The Meaning of Intercession – From Abraham

 Abraham was one of the first great intercessors.  When God told him that He was going to destroy the city of Sodom, Abraham immediately became concerned for his cousin Lot, and for any others who were righteous in the city.

Genesis 18:23-33

And Abraham came near and said, “Wilt Thou indeed sweep away the righteous with the wicked? 24 “Suppose there are fifty righteous within the city; wilt Thou indeed sweep it away and not spare the place for the sake of the fifty righteous who are in it? 25 “Far be it from Thee to do such a thing, to slay the righteous with the wicked, so that the righteous and the wicked are treated alike. Far be it from Thee! Shall not the Judge of all the earth deal justly?” 26 So the Lord said, “If I find in Sodom fifty righteous within the city, then I will spare the whole place on their account.” 27 And Abraham answered and said, “Now behold, I have ventured to speak to the Lord, although I am but dust and ashes. 28 Suppose the fifty righteous are lacking five, wilt Thou destroy the whole city because of five?” And He said, “I will not destroy it if I find forty-five there.” 29 And he spoke to Him yet again and said, “Suppose forty are found there?” And He said, “I will not do it on account of the forty.” 30 Then he said, “Oh may the Lord not be angry, and I shall speak; suppose thirty are found there?” And He said, “I will not do it if I find thirty there.” 31 And he said, “Now behold, I have ventured to speak to the Lord; suppose twenty are found there?” And He said, “I will not destroy it on account of the twenty.” 32 Then he said, “Oh may the Lord not be angry, and I shall speak only this once; suppose ten are found there?” And He said, “I will not destroy it on account of the ten.”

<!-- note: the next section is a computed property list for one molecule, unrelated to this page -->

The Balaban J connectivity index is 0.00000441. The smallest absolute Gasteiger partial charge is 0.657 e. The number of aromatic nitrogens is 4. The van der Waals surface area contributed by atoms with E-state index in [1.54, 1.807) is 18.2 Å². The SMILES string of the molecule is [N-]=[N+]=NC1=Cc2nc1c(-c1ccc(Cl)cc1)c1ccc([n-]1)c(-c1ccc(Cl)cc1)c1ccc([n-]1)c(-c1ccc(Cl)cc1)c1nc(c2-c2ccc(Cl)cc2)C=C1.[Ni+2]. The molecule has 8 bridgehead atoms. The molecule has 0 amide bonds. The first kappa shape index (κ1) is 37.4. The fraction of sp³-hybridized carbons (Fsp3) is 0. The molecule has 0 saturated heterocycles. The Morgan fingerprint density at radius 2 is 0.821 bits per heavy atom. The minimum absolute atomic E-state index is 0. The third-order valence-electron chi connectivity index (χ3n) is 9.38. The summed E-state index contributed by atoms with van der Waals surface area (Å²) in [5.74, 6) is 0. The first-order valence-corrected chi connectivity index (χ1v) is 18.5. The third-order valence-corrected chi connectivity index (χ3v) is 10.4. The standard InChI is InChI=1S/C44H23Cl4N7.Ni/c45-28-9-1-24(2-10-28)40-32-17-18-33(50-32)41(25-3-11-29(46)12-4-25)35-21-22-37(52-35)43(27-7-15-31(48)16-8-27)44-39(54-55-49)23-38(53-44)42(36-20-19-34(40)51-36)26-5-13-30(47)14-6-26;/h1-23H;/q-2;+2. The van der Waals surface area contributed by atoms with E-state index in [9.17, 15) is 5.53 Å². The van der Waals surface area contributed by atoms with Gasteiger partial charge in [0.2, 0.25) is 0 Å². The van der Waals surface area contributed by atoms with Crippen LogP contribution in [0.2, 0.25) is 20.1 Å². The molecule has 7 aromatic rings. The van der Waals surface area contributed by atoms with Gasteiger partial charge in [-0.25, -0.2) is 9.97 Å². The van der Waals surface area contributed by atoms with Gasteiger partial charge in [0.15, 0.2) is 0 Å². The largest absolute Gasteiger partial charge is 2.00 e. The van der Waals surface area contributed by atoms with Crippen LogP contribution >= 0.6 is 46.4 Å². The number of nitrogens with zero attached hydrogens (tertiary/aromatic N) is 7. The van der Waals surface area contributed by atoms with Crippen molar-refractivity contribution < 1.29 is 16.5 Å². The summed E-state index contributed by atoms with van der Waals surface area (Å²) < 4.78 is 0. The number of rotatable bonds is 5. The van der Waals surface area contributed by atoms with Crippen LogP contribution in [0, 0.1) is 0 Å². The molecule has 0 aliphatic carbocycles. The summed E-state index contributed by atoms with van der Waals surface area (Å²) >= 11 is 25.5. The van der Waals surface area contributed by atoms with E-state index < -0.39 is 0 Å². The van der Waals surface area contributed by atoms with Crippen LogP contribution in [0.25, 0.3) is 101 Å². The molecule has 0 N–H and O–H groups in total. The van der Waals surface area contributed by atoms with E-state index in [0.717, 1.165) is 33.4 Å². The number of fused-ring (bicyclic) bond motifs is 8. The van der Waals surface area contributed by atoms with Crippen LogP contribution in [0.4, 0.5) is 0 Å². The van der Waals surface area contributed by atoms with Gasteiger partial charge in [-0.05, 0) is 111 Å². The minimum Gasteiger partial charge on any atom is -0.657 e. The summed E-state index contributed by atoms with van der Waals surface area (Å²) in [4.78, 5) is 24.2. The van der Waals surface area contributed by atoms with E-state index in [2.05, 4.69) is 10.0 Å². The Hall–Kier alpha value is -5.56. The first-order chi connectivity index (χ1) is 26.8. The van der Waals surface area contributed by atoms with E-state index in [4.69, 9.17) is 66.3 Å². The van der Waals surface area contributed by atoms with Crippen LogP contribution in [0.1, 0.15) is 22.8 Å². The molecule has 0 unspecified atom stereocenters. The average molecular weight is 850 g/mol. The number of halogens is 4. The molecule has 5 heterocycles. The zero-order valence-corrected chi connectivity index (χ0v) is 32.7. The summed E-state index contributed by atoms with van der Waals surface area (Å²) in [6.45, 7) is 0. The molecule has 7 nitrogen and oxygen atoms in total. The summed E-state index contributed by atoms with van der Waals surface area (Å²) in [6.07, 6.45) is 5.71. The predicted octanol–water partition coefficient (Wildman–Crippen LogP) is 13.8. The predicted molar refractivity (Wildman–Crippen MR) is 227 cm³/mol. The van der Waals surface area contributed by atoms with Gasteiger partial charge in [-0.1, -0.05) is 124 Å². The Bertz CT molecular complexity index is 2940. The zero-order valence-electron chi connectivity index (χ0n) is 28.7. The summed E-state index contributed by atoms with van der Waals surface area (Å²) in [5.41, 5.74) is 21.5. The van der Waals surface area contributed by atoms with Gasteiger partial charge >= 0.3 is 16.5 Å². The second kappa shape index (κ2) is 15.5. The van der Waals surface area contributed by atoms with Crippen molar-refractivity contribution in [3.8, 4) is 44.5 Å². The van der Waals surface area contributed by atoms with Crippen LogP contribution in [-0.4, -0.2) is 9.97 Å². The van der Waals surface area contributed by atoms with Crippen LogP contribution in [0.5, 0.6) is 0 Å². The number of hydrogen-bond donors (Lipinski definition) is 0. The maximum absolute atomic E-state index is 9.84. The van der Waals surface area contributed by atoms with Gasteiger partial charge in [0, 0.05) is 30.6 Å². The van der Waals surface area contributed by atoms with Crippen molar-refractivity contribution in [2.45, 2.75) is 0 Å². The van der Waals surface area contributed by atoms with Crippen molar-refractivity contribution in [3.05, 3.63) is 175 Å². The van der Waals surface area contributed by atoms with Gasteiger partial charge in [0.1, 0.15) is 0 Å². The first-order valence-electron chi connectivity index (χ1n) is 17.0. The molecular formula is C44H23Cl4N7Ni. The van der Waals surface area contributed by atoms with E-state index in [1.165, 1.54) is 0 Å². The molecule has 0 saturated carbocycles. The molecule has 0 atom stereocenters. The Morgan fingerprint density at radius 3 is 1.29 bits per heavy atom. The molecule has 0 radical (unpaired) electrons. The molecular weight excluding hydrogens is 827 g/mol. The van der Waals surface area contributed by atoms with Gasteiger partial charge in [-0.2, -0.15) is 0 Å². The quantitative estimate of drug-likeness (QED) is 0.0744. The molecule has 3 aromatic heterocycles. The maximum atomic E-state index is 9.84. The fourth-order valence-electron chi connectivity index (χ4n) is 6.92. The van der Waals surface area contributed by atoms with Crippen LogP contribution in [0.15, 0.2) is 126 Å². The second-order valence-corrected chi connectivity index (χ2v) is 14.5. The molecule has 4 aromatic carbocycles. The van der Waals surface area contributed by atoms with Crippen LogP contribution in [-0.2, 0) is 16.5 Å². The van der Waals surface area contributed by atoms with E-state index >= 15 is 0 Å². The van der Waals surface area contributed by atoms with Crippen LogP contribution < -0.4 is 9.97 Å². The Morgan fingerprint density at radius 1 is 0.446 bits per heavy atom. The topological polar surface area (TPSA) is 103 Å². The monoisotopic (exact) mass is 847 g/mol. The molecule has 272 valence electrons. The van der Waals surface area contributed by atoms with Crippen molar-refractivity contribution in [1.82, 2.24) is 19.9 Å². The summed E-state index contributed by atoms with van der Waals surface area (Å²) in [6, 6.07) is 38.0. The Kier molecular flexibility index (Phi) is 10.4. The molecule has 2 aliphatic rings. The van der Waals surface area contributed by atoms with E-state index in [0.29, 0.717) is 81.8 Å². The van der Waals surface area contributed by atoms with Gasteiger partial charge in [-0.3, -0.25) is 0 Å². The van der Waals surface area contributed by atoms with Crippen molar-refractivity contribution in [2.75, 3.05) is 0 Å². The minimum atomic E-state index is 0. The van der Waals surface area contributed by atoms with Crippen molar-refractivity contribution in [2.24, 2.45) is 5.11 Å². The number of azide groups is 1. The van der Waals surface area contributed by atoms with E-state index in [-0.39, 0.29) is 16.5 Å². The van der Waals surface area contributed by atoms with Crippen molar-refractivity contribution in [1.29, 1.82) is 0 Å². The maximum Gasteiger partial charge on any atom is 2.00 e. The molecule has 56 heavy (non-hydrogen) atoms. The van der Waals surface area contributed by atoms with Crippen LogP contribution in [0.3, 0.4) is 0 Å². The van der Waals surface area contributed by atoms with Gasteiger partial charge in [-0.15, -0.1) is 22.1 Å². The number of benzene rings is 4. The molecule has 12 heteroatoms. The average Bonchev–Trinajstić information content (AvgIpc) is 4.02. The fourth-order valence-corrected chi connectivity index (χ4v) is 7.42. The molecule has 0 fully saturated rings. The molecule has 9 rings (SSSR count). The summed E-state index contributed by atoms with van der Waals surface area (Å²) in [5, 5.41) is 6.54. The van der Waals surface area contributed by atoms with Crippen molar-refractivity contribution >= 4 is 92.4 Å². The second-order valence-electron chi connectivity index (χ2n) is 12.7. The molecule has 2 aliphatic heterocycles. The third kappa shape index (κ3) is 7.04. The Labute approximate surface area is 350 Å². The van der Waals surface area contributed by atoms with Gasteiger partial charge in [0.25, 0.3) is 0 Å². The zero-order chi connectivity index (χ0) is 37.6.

Notice, in Abraham’s intercession he began by questioning God:  “Would You also destroy the righteous with the wicked? . . . Shall not the Judge of all the earth do right?”

Already we can make two conclusions about what an intercessor is:

1. An intercessor has concern for another. Abraham was concerned for Lot and for any other righteous people in the city.

2. An intercessor is bold. Abraham was willing to face up to God and to tell Him how he felt. Likewise, he was extremely bold to question God and to even suggest that He was going to act unjustly by destroying the city.

Upon further observation, I have found two more things that are true of Abraham’s intercession, and that also must be true of any intercessor:

3. An intercessor is persistent. In his boldness and out of his concern for others, Abraham continued with persistence to intercede for the righteous.  For when God told him that He would spare the city if fifty righteous were found, that was not good enough for Abraham.  “What about forty-five”, he said, “or forty, or thirty, or twenty, or ten.” “Will you destroy the whole city if ten are found there?”  But as it turned out, not even ten righteous were found.  So God delivered Lot and his family, and destroyed the city with all the wicked.  The point we are making here is that Abraham, out of his concern for the righteous, was persistent in his intercession before God. Therefore, we conclude that an intercessor must be persistent.

 4.  An intercessor draws near to God.  Verse 23 tells us that Abraham “came near” the Lord.  I get the picture that he was eye to eye before the Lord, probably griping His shoulders and desperately begging Him to reconsider what He was about to do (No man has seen God, because God is a spirit; therefore, in this case, God [Yahweh] had made himself in the form of a man).  In all of our attempts to intercede for others we must also draw very near to the Lord—as close as we can.  We must look Him in the eye.  We must grab Him.  We must show Him how we feel.  It is required of an intercessor

About Stephen Nielsen

I'm an author, a self publisher, and a painting contractor. I live in beautiful Minnesota, USA . Welcome to my blog site.
This entry was posted in Intercession -- Parts 1-3 and tagged , , , , , , . Bookmark the permalink.

Leave a Reply

Fill in your details below or click an icon to log in:

WordPress.com Logo

You are commenting using your WordPress.com account. Log Out /  Change )

Google photo

You are commenting using your Google account. Log Out /  Change )

Twitter picture

You are commenting using your Twitter account. Log Out /  Change )

Facebook photo

You are commenting using your Facebook account. Log Out /  Change )

Connecting to %s

This site uses Akismet to reduce spam. Learn how your comment data is processed.